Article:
Hot, humid weather is great for moths generally, and for big ‘hawkmoths’ in particular. There are several species which may be encountered in and around your garden and it really depends on what species of trees and shrubs or perhaps other vegetation that you have nearby.
The most common species are large elephant hawk (food-plant mostly rosebay willowherb), poplar hawk (poplars and willows), and lime hawk (often common lime). The poplar hawkmoth (Laothoe populi), is perhaps the most frequency seen in Britain, member of the large ‘Sphingidae’ family of hawkmoths. It is a common species throughout most of Britain and Europe, and the adult moths have a wingspan of approximately 100mm. Unusual for a Sphingid moth, when at rest, they hold their hind-wings over and above the forewings.
From late June through until September is a good time for moth enthusiasts (technically known as lepidopterists) to be out and about with their moth traps and their sugar. As all readers will know from the hordes of insects currently swarming into evening kitchens and bathrooms for example, moths are attracted to bright lights, although the exact reasons remain obscure.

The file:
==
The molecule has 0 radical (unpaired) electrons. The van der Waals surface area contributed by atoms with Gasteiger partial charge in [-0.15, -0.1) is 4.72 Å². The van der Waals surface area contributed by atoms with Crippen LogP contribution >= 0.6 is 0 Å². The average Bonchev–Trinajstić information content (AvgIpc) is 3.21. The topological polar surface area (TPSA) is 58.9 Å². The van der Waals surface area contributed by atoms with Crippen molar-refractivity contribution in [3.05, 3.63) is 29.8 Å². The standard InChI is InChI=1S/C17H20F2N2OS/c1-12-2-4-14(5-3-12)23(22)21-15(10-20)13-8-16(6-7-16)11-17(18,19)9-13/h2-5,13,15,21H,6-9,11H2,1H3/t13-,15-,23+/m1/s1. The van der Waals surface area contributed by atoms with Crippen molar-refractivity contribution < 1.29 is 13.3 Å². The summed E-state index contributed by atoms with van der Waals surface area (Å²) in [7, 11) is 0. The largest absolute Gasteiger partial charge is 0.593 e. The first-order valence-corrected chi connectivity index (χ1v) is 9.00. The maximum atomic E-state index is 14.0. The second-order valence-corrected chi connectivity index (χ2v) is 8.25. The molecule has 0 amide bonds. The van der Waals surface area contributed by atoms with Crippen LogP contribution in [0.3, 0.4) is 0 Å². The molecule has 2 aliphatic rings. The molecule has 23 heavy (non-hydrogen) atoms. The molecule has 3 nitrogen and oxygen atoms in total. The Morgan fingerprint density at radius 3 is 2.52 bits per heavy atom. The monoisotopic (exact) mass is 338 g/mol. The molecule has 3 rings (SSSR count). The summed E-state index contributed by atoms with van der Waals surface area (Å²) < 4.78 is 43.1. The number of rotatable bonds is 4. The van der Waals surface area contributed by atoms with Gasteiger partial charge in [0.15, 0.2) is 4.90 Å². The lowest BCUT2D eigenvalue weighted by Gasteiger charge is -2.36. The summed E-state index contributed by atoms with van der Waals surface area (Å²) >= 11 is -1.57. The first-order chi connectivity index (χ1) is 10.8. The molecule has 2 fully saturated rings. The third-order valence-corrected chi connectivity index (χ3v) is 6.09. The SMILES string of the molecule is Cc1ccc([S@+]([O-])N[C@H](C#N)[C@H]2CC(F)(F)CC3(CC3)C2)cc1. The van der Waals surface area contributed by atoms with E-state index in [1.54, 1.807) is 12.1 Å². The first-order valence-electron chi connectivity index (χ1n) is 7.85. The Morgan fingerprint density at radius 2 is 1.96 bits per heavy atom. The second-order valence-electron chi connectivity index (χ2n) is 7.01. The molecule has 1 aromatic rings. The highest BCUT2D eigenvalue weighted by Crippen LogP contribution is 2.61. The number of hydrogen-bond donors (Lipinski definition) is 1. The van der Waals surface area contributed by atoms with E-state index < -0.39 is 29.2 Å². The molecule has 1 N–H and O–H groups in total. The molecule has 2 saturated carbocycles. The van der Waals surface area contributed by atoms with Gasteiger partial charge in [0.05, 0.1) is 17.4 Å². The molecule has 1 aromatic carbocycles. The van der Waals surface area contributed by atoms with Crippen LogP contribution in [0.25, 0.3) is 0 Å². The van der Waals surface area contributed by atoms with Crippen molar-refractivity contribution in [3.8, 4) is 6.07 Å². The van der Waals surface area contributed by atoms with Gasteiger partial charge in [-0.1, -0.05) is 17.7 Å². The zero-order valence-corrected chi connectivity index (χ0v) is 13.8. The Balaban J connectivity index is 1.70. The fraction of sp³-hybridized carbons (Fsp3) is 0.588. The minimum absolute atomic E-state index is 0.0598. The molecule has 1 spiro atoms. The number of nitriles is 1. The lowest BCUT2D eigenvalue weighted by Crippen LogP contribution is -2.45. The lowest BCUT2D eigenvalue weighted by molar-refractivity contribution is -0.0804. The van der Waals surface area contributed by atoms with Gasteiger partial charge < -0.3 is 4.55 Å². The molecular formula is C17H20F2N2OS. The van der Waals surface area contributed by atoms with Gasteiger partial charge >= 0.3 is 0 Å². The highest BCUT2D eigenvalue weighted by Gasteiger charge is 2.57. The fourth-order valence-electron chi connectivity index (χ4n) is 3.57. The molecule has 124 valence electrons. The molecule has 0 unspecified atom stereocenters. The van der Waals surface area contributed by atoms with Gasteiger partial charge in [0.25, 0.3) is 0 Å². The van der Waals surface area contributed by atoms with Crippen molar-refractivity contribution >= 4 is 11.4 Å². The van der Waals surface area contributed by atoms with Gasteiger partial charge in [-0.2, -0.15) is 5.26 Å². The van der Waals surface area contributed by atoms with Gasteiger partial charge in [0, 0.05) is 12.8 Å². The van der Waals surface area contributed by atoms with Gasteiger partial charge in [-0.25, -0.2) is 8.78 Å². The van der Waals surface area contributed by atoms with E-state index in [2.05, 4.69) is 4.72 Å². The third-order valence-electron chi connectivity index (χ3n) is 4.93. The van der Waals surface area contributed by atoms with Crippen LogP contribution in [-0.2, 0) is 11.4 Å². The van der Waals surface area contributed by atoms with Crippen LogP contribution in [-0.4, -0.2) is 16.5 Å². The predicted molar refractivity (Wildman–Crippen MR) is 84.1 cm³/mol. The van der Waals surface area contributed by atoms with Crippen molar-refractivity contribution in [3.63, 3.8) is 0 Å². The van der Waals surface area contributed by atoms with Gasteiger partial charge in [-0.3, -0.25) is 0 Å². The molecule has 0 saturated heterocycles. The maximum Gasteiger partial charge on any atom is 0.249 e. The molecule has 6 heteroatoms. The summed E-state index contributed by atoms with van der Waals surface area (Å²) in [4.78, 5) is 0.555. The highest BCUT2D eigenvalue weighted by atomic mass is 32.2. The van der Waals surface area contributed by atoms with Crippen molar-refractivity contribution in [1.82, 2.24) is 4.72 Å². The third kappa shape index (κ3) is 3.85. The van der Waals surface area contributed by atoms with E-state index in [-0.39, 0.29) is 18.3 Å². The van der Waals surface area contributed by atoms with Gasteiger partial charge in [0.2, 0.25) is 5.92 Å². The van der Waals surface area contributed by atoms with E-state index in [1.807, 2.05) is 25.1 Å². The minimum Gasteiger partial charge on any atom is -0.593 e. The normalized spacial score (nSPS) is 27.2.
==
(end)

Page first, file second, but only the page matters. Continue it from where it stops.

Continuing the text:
However, for the ardent moth-watcher this means you can lure hundreds of unsuspecting moths to a powerful mercury-vapour lamp where they are caught and can be identified prior to release. The Lepidoptera include the familiar butterflies and some day-flying moths, but also huge numbers of night-flying moths too. These are then split into two broad groups, the ‘macros’ (big ones) and the ‘micros’ (usually but not always, small ones).
The other technique for species that don’t come to a lamp is called ‘sugaring’ which involved making a sweet paste of sugar, beer and other alcohol. This is then coated literally onto say a tree stump or even a piece of old rope, and is apparently good to attract ‘old ladies’ which fall to the ground stupefied (though you will be relieved to know these are moths!). Two friends, Paul Ardron and Jan Turner are Lepidoptera experts and we spent an evening ‘mothing’ my garden which was when the lime hawkmoth turned up.
Professor Ian D. Rotherham, of Sheffield Hallam University, researcher, writer and
broadcaster on wildlife and environmental issues